• 4
    I mean simpler tactics than those used in modern warfare, like volley-firing curses at a group of enemies instead of firing at will, focusing fire on one opponent until they are eliminated and moving on to the next enemy, to having one group of magic-users using Protegro or disrupting the enemy attackers, allowing their allies to have clear shots at their enemies, while enemy fire is deflected by the first group. These techniques do not seem too hard to implement and do not require much discipline, and in my opinion, would give a massive advantage to sides that used them. Feb 1, 2017 at 1:50
  • 3
    Other than Harry and the Aurors (and perhaps an instructor or two), I don't believe most of their side had ever even been in a real fight before. So you'd expect it to look more like a gang fight than a military operation.
    – T.E.D.
    Feb 1, 2017 at 15:45
  • 1
    @T.E.D. Just because it's a gang fight doesn't mean it can't be well-coordinated. Just look at the Jets and the Sharks.
    – Ray
    Feb 2, 2017 at 4:05
  • 2
    @Ray the Jets and Sharks had the benefit of a choreographer
    – Dale M
    Feb 2, 2017 at 7:36
  • 2
    @CountDooku all of those "simple tactics" you describe are not that simple. The British built a large empire partly because their highly disciplined and well drilled soldiers could volley fire and the native armies they opposed couldn't. Also, being able to concentrate fire on a designated "high priority" target while ignoring incoming fire requires a) someone to do the designation b) a high level of discipline to not return fire or take cover.
    – Dale M
    Feb 3, 2017 at 0:03

Please note that while I have listened to the books many times, I did not read them many times, therefore I may misspell charms and spells.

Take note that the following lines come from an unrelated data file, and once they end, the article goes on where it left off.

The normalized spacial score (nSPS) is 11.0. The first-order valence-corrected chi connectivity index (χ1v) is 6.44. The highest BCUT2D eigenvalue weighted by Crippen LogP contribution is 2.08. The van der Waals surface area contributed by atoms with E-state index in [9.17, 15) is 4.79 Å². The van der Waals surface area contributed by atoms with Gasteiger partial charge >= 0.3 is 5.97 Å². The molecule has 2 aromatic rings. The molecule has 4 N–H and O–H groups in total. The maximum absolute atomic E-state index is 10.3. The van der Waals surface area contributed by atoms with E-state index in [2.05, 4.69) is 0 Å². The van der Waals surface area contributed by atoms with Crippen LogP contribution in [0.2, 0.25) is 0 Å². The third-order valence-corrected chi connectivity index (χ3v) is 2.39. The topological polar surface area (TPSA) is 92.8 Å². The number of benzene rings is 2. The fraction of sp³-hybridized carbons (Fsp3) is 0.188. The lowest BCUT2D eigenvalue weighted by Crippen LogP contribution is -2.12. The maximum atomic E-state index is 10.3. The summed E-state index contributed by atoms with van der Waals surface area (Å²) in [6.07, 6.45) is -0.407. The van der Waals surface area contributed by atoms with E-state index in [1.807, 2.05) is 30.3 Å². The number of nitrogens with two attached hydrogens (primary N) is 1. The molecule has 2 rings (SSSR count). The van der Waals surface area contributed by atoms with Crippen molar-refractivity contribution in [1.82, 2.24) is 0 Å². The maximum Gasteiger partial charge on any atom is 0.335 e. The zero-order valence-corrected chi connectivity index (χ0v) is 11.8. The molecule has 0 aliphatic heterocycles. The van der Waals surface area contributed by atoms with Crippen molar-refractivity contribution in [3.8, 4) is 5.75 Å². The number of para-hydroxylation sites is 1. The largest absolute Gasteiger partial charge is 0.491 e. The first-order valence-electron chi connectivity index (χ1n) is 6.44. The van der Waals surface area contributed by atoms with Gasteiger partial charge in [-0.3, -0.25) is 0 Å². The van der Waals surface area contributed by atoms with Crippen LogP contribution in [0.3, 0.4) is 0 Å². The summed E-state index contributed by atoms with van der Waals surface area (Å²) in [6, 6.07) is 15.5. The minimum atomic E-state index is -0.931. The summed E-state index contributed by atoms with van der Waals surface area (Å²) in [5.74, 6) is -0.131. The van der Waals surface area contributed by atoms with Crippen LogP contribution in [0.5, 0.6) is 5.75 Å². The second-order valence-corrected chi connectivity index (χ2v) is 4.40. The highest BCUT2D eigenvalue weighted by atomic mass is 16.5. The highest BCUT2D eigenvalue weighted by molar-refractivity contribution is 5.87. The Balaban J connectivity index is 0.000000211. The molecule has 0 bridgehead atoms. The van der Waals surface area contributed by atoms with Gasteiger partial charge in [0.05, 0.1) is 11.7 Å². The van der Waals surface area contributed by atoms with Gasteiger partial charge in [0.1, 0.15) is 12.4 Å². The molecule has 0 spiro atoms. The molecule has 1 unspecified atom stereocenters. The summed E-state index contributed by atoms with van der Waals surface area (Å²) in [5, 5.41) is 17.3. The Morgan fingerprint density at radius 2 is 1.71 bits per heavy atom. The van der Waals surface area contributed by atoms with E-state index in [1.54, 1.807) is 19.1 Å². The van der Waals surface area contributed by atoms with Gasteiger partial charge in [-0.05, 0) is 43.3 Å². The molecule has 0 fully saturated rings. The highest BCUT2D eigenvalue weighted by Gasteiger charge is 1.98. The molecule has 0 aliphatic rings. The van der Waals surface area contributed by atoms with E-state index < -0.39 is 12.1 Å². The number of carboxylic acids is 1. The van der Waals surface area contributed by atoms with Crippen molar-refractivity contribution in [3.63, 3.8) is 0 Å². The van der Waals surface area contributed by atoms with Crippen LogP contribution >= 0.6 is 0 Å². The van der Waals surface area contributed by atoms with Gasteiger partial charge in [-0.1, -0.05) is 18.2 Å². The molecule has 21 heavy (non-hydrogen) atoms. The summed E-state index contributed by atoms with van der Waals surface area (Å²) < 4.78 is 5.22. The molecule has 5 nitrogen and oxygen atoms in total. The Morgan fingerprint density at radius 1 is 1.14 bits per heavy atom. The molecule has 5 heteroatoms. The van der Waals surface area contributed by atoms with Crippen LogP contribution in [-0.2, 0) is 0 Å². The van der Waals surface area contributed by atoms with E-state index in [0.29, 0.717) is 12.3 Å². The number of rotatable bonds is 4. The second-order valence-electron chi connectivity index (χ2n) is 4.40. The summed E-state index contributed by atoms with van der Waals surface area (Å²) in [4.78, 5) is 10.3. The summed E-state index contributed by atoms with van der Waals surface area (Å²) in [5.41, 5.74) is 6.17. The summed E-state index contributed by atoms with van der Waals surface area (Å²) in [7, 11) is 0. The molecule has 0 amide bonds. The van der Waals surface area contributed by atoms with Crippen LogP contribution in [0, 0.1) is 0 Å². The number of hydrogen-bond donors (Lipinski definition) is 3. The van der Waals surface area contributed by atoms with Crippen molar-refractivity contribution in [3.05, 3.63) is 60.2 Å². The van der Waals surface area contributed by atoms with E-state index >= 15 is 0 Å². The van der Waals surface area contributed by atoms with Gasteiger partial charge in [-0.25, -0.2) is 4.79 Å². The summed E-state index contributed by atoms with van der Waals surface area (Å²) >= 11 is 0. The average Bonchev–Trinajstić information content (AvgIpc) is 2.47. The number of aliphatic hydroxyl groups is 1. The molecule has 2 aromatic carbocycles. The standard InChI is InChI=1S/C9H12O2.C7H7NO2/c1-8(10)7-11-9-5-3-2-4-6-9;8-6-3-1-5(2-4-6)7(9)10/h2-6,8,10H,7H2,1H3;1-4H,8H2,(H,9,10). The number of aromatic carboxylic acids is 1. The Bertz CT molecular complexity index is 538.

There are a few things to note.

  1. A shield charm (such as Protego) is shown to create a barrier between two people. This is shown most clearly in the Deathly Hallows when Ron leaves Harry and Hermione, and when Ron returns. In these instances, two people are on one side of the shield and one on the other. It would appear that it is not like a two-way mirror where one can shoot a spell through one side while being protected from spell in the other direction. For this reason, casting a shield charm and fighting behind it would send spells ricocheting back at you!

  2. There is no mention of armies of wizards in the books. There is magical law enforcement, of which aurors are a part, but any mention of "armies" are mentioned as armies of inferi, or when Luna mentions that Fudge has an army of heliopaths. Whether this is a reason why there would not be tactics, I cannot say. The breakdown of enemies is plainly shown in a good vs. evil sense... Wizards fight dark wizards, and not, as such, British wizards vs. German wizards. There is also the fact of the limited number of wizards, and their variance in skills and powers. In The Goblet of Fire, there is a gathering of 100,000 wizards for the Quidditch World Cup. However, we can note that there are only 5 Gryffindor boys in Harry's year. If we extrapolate from that to suggest that there are roughly 5 boys and 5 girls in each house for each year, than we can state that there are roughly 40 wizards in each year at Hogwarts. This would not be the entire store of British wizards for each year, as it is stated by Lupin in The Deathly Hallows that attendance at Hogwarts is not compulsory, but almost all wizarding children go to Hogwarts (we can leave out that wizards seem to be live longer than muggles, and maintain their physical strength longer, for another time). Thus, with the limited number of wizards, and the general breakdown of wizards into good vs evil and not army vs army, tactics seem to have been developed to combat dark individuals rather than dark armies.